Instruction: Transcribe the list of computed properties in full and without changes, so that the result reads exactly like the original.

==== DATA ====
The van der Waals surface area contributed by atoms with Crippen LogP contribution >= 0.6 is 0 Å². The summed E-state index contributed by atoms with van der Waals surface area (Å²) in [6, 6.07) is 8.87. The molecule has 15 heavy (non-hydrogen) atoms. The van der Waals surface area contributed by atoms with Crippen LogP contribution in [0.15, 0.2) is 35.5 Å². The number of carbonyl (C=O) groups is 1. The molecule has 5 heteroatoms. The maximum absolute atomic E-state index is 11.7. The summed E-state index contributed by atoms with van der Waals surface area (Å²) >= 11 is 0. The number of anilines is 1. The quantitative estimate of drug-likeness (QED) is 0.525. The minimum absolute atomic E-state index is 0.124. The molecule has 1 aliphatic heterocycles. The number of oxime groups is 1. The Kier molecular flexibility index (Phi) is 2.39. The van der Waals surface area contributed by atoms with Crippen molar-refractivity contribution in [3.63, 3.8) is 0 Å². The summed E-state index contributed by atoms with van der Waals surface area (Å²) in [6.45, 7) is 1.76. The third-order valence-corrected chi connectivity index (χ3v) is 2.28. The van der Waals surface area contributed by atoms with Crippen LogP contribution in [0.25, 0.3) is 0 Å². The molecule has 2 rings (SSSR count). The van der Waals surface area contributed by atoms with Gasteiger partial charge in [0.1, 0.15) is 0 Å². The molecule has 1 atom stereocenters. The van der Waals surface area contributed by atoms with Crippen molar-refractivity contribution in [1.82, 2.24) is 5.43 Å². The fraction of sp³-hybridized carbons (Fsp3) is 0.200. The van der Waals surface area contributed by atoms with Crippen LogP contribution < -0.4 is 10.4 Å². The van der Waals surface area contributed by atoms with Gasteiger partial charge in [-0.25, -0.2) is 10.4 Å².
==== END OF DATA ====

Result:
The van der Waals surface area contributed by atoms with Crippen LogP contribution >= 0.6 is 0 Å². The summed E-state index contributed by atoms with van der Waals surface area (Å²) in [6, 6.07) is 8.87. The molecule has 15 heavy (non-hydrogen) atoms. The van der Waals surface area contributed by atoms with Crippen LogP contribution in [0.15, 0.2) is 35.5 Å². The number of carbonyl (C=O) groups is 1. The molecule has 5 heteroatoms. The maximum absolute atomic E-state index is 11.7. The summed E-state index contributed by atoms with van der Waals surface area (Å²) >= 11 is 0. The number of anilines is 1. The quantitative estimate of drug-likeness (QED) is 0.525. The minimum absolute atomic E-state index is 0.124. The molecule has 1 aliphatic heterocycles. The number of oxime groups is 1. The Kier molecular flexibility index (Phi) is 2.39. The van der Waals surface area contributed by atoms with Crippen molar-refractivity contribution in [3.63, 3.8) is 0 Å². The summed E-state index contributed by atoms with van der Waals surface area (Å²) in [6.45, 7) is 1.76. The third-order valence-corrected chi connectivity index (χ3v) is 2.28. The van der Waals surface area contributed by atoms with Crippen LogP contribution in [0.25, 0.3) is 0 Å². The molecule has 2 rings (SSSR count). The van der Waals surface area contributed by atoms with Gasteiger partial charge in [0.1, 0.15) is 0 Å². The molecule has 1 atom stereocenters. The van der Waals surface area contributed by atoms with Crippen molar-refractivity contribution in [1.82, 2.24) is 5.43 Å². The fraction of sp³-hybridized carbons (Fsp3) is 0.200. The van der Waals surface area contributed by atoms with Crippen LogP contribution < -0.4 is 10.4 Å². The van der Waals surface area contributed by atoms with Gasteiger partial charge in [-0.25, -0.2) is 10.4 Å².